depression-101414.jpg A new study has revealed that physical activity may not help teens cope with depression symptoms nor does it stop them from developing depression. Researchers at the University of Cambridge tracked the physical activity of 736 participants with an average age of 14.5 for three years. They found that there was no link between physical activity and a lower incidence of depression symptoms.

broccoli-082813.jpg A new study has found that a compound in broccoli sprouts may help improve the behavioral symptoms of autism. Researchers examined the effects of giving sulforaphane, a compound found in broccoli sprouts, to a group of 44 boys and men with autism between the ages of 13 and 27. Some received the compound and others a placebo.

Brain-101314.jpg The FDA has warned against the use of dietary supplements that claim to prevent and reduce recovery time for concussions. The agency release an official statement on the topic earlier this month stating that there is no evidence to support the products' claims of effectiveness. "We're very concerned that false assurances of faster recovery will convince athletes of all ages . . ."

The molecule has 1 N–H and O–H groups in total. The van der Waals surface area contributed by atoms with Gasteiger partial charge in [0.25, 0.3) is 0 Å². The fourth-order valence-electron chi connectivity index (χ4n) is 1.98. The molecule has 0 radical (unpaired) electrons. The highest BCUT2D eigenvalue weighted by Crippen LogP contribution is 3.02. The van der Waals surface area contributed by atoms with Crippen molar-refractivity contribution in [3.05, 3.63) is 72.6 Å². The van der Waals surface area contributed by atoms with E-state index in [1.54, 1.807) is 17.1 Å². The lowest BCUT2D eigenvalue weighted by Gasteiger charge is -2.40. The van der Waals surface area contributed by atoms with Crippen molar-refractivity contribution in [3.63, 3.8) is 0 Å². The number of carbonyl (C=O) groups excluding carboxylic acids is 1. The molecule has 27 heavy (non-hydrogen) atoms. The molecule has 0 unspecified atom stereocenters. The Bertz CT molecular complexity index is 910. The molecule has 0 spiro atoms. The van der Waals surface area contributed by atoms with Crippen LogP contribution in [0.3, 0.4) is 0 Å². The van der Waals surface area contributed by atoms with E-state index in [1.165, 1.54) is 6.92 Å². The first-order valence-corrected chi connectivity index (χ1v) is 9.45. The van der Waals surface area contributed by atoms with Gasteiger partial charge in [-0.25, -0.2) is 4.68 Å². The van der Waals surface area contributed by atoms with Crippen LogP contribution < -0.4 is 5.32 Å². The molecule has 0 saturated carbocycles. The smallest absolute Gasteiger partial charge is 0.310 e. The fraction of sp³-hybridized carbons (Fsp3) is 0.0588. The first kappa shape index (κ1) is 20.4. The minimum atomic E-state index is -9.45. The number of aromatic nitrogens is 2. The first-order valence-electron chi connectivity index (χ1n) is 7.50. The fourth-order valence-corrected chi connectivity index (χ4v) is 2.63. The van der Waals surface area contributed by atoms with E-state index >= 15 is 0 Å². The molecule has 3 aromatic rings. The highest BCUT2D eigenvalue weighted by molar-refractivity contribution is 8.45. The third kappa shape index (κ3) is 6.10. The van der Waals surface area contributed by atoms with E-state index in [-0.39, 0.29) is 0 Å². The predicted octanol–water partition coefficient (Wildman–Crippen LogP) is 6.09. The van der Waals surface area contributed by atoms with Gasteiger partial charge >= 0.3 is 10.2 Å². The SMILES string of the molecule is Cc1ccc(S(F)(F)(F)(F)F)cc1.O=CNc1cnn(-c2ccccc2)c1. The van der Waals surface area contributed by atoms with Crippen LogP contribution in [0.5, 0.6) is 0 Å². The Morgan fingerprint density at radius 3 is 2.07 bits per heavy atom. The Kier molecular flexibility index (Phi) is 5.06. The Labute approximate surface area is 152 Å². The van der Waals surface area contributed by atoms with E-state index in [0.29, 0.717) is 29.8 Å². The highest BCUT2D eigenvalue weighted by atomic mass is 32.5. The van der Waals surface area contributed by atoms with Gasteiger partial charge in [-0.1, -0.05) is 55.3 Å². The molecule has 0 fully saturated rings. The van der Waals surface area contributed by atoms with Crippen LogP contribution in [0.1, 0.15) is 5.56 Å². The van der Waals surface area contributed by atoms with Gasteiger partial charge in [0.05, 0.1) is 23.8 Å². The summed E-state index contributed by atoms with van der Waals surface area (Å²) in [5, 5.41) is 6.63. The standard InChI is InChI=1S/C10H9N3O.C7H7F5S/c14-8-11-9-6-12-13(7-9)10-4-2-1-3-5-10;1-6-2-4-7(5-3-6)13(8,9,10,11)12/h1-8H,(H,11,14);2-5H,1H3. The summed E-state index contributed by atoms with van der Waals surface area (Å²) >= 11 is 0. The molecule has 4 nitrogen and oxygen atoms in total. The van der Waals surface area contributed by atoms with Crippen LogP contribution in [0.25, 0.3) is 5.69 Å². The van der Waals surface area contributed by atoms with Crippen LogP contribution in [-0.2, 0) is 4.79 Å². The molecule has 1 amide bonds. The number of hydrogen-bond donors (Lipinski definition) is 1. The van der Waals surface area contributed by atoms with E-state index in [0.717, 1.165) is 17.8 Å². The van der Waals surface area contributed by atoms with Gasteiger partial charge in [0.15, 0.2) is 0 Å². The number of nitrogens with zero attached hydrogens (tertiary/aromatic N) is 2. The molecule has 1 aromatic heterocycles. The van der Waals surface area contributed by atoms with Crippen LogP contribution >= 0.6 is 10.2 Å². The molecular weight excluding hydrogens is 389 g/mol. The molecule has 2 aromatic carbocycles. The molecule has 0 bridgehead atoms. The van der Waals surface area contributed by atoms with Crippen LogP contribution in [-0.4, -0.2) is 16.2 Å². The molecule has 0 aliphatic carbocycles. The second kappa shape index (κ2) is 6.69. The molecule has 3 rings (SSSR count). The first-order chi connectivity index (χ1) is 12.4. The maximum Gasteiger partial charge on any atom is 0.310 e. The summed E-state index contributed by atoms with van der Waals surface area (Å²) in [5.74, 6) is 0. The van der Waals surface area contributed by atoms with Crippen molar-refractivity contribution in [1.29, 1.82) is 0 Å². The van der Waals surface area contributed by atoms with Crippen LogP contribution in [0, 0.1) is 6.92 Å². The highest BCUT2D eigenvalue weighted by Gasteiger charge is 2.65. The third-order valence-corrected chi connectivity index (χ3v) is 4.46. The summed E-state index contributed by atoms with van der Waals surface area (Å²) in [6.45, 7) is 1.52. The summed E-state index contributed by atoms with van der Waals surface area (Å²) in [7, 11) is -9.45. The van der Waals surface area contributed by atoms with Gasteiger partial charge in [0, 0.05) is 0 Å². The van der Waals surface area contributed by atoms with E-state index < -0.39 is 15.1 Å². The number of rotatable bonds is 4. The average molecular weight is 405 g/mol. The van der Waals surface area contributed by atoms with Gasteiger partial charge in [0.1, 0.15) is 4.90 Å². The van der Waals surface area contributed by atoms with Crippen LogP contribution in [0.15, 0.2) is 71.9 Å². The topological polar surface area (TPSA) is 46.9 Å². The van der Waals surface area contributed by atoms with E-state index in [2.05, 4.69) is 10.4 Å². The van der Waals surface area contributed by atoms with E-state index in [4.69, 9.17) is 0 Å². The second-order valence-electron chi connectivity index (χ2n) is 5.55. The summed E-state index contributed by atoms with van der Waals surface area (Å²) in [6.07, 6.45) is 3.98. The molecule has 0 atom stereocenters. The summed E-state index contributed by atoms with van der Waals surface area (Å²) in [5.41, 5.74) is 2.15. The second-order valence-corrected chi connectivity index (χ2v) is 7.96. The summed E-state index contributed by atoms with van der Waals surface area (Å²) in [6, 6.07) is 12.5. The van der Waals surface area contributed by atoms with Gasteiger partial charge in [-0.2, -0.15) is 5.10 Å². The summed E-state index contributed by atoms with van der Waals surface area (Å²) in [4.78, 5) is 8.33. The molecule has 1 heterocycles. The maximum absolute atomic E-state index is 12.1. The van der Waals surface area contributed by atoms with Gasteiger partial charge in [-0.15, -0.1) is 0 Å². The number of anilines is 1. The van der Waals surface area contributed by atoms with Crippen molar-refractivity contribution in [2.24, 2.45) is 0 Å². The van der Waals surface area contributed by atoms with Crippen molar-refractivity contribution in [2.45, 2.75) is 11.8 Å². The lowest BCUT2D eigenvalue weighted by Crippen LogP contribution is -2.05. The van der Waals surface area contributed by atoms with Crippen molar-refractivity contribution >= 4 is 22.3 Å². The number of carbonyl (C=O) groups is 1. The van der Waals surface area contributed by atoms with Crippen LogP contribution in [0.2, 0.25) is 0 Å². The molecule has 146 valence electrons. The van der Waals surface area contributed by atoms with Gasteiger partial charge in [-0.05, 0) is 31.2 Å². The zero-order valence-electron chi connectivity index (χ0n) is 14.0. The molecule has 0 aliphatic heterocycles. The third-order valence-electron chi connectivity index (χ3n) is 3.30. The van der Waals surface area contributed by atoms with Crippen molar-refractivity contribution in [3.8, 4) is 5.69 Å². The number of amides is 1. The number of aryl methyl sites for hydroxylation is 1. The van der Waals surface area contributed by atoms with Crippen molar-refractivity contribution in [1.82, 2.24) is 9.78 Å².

brain-101112.jpg Certain brain cells called astrocytes help the brain create new neurons after a stroke, according to research conducted at Lund University and Karolinska Istitutet in Sweden. The animal study saw the team induce stroke in mice to observe the behavior of astrocytes. They found that the astrocytes in the injured part of the brain formed immature nerve cells.

testosterone-101314.jpg The FDA has ruled that there is a lack of evidence to prove that testosterone replacement therapy is effective in treating reduced testosterone levels in aging men. The agency says that use must be more strictly regulated, while ordering further tests on the risk of heart attack and stroke. Over the summer, the FDA required testosterone replacement therapy makers to include a general warning.